Tuesday 24 October 2017
Stijn van Kessel is co-investigator in the ESCR-funded project '28+ Perspectives on Brexit: A Guide to the Multi-Stakeholder Negotiations’ running from April 2017 until October 2018. The multi-generational, multidisciplinary and gender-balanced project team led by Professor Helen Drake of Loughborough University investigates what the governments, political parties, and peoples of the ‘EU 27’ think and feel about Brexit. The project aims to support the UK's Brexit process with high-quality research that reaches as many people as possible.
As Stijn highlights,
“The debate on Brexit in the UK is very much focused on domestic political positions and the schisms between and within the Conservative and Labour Parties. This is not very surprising given that the debate is so heated, but it often seems forgotten that actors on the other side of the negotiating table also have their own interests and preferences, which are vital to the eventual outcome of the process. Our project focuses on the debates within, and negotiating positions of, the remaining EU member states, and how these feed into the EU’s overall position.”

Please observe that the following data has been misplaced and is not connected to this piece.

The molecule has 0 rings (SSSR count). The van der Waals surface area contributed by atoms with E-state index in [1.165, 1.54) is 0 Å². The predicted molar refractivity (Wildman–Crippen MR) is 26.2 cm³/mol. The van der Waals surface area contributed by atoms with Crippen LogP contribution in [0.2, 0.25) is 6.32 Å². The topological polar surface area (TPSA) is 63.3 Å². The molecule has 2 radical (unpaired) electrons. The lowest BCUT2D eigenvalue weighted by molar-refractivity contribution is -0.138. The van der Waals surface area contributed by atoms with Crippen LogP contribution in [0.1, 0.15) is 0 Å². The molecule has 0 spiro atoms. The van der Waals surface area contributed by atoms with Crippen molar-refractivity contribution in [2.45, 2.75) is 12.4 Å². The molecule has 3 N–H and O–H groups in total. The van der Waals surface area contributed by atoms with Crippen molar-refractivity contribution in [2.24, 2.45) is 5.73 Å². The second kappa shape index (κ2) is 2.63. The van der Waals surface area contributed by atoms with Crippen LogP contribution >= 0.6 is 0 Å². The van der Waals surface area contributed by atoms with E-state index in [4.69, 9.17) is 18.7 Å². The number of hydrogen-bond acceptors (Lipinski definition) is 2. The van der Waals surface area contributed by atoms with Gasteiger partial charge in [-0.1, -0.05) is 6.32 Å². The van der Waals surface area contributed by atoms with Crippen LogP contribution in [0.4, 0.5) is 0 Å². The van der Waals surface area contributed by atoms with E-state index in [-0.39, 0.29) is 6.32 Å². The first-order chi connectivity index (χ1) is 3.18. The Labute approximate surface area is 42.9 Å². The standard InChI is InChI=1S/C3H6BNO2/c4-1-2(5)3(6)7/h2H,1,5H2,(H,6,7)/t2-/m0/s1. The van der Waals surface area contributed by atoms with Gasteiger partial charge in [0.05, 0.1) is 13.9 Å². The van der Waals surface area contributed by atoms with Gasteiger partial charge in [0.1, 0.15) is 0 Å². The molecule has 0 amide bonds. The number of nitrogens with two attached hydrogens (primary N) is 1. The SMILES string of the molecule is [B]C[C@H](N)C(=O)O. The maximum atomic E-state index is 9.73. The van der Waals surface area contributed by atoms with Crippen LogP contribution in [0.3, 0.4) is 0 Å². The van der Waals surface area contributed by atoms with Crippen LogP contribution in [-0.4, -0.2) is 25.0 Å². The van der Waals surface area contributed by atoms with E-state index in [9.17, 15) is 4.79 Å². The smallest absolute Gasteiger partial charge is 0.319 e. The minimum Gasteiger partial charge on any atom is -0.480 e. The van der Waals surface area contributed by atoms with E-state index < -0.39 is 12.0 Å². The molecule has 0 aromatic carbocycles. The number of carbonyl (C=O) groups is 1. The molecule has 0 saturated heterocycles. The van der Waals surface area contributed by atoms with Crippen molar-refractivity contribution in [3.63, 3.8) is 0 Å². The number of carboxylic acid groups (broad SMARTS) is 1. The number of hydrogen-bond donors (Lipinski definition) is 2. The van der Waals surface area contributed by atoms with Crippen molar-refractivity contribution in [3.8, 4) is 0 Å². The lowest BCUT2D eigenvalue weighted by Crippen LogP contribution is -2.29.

The project’s investigators go ‘behind the scenes’ in the national capitals and the EU's own capital city of Brussels, and through a network of partners and consultants, they are casting their net as widely as possible to identify people who want and need to know about this research.
To describe his role in the project, Stijn notes:
“Within the project, I focus in particular on Brexit in election campaigns and, relying on my expertise in this field, the way Eurosceptic populist parties capitalise on the issue. These parties typically saw the British referendum vote as a victory against the EU, and the event could be expected to bolster their own Euroscepticism. Early findings of our project, however, show that Brexit plays a marginal role in European election campaigns, and that populist parties generally refrain from hardening their Euroscepticism. Thus far, then, Brexit proves to be mainly a divisive issue in the UK itself.”